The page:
Prior to the Birmingham Barons’ 6-3 defeat of the Tennessee Smokies at Rickwood Field on Wednesday, Southside Ball little leaguers Henry and Matthew Thomson (aged eight and seven) interviewed one of the game’s honorees, former Negro League pitcher Eugene “Dick” Scruggs, while fellow Southside Ball players Clayton and Adam Hemingway (aged eight and six) interviewed the game’s special guest, Hall of Fame pitcher Fergie Jenkins. Transcripts of the interviews follow.
A native Alabamian, Scruggs made his professional baseball debut in 1955 with the Birmingham Black Barons, who shared Rickwood with the Barons. The lanky right-hander went on to record 28 wins against just 13 losses over three seasons with the Detroit Stars and Kansas City Monarchs.
Henry: When and where were you born, and where did you grow up?
Scruggs: I was born May 17, 1938 in Madison County, in Huntsville, Alabama. I grew up in an area called Meridianville, a suburb of Huntsville. I have six brothers; I’m the next to the oldest.
Henry: What was it like when you were growing up?
Scruggs: I grew up on a farm, my parents being sharecroppers. I used to have to make my own baseballs and bats, and everything I had to play with. I’d wind the balls from old string. For bats, I’d get a broom handle or some kind of old hickory limb I’d trim down.
Matthew: Did you always want to be a baseball player?
Scruggs: Yeah, that was my dream. That’s the only thing I had to think about at that time. Baseball was the number one sport that let black players get ahead in life.
Matthew: What team did you play for?
Scruggs: I started out in Birmingham in 1955, then I played for the Kansas City Monarchs and Detroit Stars in 1956, ’57 and ’58.
Matthew: What’s your favorite team now?
Scruggs: It used to be Brooklyn, but the Dodgers have changed cities and changed players so much, I’ve lost contact with them. My favorite team now is the Chicago Cubs.
Henry: What is your favorite part and least favorite part of baseball?
Scruggs: My favorite part was this, when I was growing up: I couldn’t wait until spring came to hear the sound of a baseball bat. My least favorite part is, now that I’ve grown up and had children and grandchildren, they don’t like baseball — they say it’s too slow a game. I don’t agree with them.
Henry: If you could go back in time and change one thing, what would you change?
Scruggs: I would change things so that no matter what color your skin may be, whatever your desire, you could go after it without any fears.
Henry: If you could go and see the future, what would you want to go and see? What would you want to see happen?
Scruggs: Since I was a boy, I’ve wanted to see everybody treated equal; and to see color have no place in society or life for anyone. And I’d like to see people grow to have respect for others.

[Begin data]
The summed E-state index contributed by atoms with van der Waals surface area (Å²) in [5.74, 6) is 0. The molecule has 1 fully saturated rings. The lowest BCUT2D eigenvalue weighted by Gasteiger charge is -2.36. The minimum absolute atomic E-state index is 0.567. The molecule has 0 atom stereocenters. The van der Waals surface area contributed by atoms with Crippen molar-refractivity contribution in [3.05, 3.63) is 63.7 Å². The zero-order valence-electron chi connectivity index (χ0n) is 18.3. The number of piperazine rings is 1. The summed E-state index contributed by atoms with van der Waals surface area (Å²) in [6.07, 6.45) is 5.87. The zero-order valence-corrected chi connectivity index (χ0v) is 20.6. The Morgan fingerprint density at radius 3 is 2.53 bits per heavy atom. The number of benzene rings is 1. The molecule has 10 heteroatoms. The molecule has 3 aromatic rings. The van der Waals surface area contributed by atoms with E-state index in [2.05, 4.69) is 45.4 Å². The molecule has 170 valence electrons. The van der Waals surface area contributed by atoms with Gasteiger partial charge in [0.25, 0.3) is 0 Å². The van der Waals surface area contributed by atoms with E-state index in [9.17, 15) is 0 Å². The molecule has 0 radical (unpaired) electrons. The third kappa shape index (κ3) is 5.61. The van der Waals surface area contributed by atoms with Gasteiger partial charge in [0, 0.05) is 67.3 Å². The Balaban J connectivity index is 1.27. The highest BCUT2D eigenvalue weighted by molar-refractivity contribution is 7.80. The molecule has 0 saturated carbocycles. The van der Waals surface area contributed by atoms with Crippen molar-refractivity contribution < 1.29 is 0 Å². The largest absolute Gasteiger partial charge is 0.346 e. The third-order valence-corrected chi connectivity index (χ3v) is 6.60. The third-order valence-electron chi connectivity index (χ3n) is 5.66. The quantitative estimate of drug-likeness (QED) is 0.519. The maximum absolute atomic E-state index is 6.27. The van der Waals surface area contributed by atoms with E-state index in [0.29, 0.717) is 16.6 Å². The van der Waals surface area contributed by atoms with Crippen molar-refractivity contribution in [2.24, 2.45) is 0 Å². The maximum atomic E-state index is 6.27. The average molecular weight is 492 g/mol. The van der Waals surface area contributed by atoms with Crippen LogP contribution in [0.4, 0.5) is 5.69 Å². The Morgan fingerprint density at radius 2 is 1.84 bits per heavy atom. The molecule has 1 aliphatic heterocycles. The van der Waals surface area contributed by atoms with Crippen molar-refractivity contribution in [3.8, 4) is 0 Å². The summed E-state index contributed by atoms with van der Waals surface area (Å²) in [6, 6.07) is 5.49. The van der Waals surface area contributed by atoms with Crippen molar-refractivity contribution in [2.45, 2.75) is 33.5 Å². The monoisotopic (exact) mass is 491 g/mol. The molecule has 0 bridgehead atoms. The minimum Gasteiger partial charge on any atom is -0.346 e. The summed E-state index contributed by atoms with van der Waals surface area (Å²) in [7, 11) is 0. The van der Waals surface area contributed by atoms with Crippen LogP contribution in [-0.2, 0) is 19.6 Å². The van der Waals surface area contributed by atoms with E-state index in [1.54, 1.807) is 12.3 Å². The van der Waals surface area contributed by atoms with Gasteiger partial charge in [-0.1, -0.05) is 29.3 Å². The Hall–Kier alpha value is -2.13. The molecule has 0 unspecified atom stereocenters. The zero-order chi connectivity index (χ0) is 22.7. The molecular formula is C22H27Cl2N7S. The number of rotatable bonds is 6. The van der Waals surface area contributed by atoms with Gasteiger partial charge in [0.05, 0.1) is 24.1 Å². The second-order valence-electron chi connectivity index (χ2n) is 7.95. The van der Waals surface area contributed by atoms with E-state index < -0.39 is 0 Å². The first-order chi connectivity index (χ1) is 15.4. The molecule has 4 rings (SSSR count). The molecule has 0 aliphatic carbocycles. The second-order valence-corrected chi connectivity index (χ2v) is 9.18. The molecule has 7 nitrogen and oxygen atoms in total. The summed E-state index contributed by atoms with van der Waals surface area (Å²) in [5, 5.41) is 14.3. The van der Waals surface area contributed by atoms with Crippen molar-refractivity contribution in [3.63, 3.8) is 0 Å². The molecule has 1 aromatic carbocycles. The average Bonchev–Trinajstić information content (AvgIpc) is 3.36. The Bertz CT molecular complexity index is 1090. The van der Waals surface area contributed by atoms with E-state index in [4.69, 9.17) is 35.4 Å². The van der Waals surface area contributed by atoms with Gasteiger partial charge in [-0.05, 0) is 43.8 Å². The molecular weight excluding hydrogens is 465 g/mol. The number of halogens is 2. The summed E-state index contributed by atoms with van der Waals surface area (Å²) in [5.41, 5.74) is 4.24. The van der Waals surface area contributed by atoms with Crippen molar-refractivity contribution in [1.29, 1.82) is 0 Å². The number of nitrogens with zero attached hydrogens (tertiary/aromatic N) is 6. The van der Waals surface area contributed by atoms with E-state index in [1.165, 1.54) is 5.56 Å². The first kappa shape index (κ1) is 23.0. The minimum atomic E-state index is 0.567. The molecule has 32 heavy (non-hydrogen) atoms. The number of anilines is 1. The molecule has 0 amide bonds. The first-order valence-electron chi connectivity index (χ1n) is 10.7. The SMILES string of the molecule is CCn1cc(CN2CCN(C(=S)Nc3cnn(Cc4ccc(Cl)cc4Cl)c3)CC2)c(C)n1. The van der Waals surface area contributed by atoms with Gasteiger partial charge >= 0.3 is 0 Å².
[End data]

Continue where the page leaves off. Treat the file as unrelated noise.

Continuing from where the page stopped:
Matthew: What advice do you have for little leaguers?
Scruggs: Be a good sport. Players can get too caught up in being a star on a team. A team player does better than an individual player. If you play as a team, as a unit, you can do anything.
Henry: One last question: What’s your favorite food, your favorite TV show, and your favorite color?
Scruggs: My favorite food is any kind of food. I don’t watch TV unless there’s some kind of game on — football or baseball. And my favorite color is blue. I always wanted to wear Dodger Blue so bad, everything I bought was blue, and I just about lost my wife because I wouldn’t change my color. Detroit’s was the closest blue I could get to Dodger Blue.
The first Canadian-born player in the Hall, Fergie Jenkins had a 19-year Major League career that included three All-Star berths, 284 wins and the 1971 National League Cy Young Award. In 2009, his primary team, the Cubs, retired his number, 31. The 6’ 5” right-hander also spent two basketball seasons playing for the Harlem Globetrotters.
Clayton: What sports did you play when you were little?
Jenkins: I was a hockey player at first, basketball and then baseball third.
Clayton: What team did you like when you were little?
Jenkins: I was always a Detroit Tigers fan. I lived close to Michigan.
Clayton: How many home runs have you hit?
Jenkins: I hit thirteen in the big leagues and four in the minor leagues.
Clayton: What is your favorite pitch?
Jenkins: A strike. Throw a strike, regardless of how it breaks, throw a strike.
Clayton: What is your favorite food?
Jenkins: Well, in the mornings, I like to have bacon and eggs. And in the afternoons, when I pitched, I always liked to have a steak — a lot of protein.
Clayton: Did you play hockey when you were growing you up in Canada?
Jenkins: Yes, I played Junior B hockey until I was seventeen, and the Philly organization wanted [me] to understand that if I was going to sign a contract with them, I’d have to sign to be in health, so I stopped playing hockey.
Clayton: Did you ever lose as a Harlem Globetrotter?
Jenkins: No, the two years I played with them, we never lost to the Washington Generals. [Laughs.] Your dad got you that question, right?
Adam: My cousin lives in Canada. He likes ketchup on his mac and cheese. Do you?
Jenkins: I like ketchup on french fries. Do you go to McDonald’s quite a bit?
Jenkins: Ketchup’s good for you — tomatoes!
Clayton and Adam: Thank you, Mr. Jenkins.
Jenkins: Those were some pretty good questions.
The featured image of this post was shot by Fanpix.biz.